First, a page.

American Ingenuity with Style
This was clearly one of the boats I liked best at the recent Strictly Sail Miami Show. Although manufacturers are offering a host of mid-30-foot multipurpose boats as the sailboat market continues to come back to life, the Catalina 355 stands out from the pack. It's a handsome, well-proportioned boat of moderate beam and freeboard. The fairly low-slung cabintrunk completes the pleasing profile. The 355 looks right-it looks like a sailboat. Remember the axiom, form follows function? It definitely applies to this latest model from one of America's most respected builders. The 355 was introduced at last year's United States Sailboat Show in Annapolis, Maryland, and has been well received by sailors around the country. It takes its cues from Catalina's successful 2009 model, the 445. It is basically just a smaller version, which resonates in today's cautious economy.
The 355 is efficient under sail and user-friendly for comfortable cruising. The cockpit is a prime example of such comfort. The helm seat has been raised and the sailing instrument pods placed outboard, resulting in terrific sightlines from behind the wheel and a nice steering perch when heeled. The primary winches are located well aft, allowing the helmsman a full throw of the winch without releasing the wheel. The molded pedestal houses the engine instruments in a spot where you can actually see them. The cockpit is deep and secure while the backrests are angled for comfort and the benches are long enough to sleep on; Catalina trademarks. The stainless steel cockpit table base doubles as a stout foot support. Our test boat was fitted with an expansive bimini top and spray dodger.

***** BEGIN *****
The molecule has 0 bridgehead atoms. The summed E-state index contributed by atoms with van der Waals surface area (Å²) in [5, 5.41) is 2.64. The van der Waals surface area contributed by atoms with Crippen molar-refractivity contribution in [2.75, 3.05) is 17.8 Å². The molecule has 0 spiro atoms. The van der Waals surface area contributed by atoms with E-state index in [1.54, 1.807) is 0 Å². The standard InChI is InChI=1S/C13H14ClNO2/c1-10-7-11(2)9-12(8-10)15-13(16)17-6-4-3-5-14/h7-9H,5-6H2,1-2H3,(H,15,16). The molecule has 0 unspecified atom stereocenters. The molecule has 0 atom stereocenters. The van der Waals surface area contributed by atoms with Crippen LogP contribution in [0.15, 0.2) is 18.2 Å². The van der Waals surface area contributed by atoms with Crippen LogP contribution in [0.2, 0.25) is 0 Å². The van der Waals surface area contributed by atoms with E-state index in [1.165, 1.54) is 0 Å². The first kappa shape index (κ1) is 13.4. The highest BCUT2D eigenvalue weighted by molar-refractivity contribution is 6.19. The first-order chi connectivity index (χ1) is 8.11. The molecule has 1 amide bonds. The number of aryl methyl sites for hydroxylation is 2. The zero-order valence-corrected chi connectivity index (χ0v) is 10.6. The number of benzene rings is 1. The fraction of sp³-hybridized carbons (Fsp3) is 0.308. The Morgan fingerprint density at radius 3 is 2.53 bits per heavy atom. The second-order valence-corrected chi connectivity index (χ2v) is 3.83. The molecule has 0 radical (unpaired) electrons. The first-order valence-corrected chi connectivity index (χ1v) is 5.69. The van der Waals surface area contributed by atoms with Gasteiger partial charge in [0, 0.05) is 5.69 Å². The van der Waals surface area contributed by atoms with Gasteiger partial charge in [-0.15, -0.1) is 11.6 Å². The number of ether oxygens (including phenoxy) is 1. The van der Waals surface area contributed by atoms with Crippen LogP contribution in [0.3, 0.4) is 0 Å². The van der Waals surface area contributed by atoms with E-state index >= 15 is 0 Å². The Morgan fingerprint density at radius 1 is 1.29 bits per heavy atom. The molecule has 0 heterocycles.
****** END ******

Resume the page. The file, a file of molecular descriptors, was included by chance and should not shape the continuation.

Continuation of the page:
The 355 is well engineered and manufactured using Catalina's unique five-piece system. The first piece consists of a one-piece solid fiberglass hull. Next is a molded structural grid that is designed to support serious loads, including the keel, mast and rig. By molding the grid separate from the larger hull liner, Catalina is able to make it strong without comprising its construction to support furniture facings. The one-piece molded hull liner is part three, while the molded deck liner is part four. The deck liner is actually bonded to part five, the deck, while both pieces are still in the mold, require manufacturing precision.
The 355's deck is balsa cored. Catalina has always used lead keels, and the 355 is no exception. Lead concentrates the weight where it should be, down low, and although it is expensive, it's the best material for keel construction. The keel is externally fastened to the hull with beefy 316 stainless bolts. The rudder is a stainless steel framework with fiberglass over a foam core.
There is a huge, well-organized locker to port designed, in part, to stash folding bikes. The opening to the stern step has a clever retractable lifeline gate and the stern rail seats are hard to resist. In fact, I spent a good portion of the boat test perched on the starboard seat while scribbling notes. The clever stern rail incorporates a lower outboard motor bracket that is well placed for easier motor handling. Twin backstays open up access to the wide stern step. Naturally all sail controls are led aft, and I especially like the 5-foot Garhaurer traveler with 6-to-1 purchase and single-side handling from the port side.
Catalina has returned to its traditional diamond pattern nonskid. Well-supported 28-inch stanchions and stout handrails on the coachroof lend security when navigating from the cockpit to the foredeck along the relatively narrow side decks. The genoa tracks are well inboard and long enough to move the leads forward for efficient trimming even when the furling genoa is reefed. The shrouds are set well inboard, allowing for tight upwind sheeting angles. The anchoring arrangement is rather impressive. The 355 features double stainless rollers, a fairly deep locker and an electric windlass. The aft bulkhead of the chain locker is actually part of Catalina's patented "impact absorbing collision zone," a watertight bulkhead that will help keep the boat afloat in the event of a collision. A removable bowsprit, which stores in the chain locker, allows for a furling Doyle UPS reaching sail to be flown forward of the pulpit.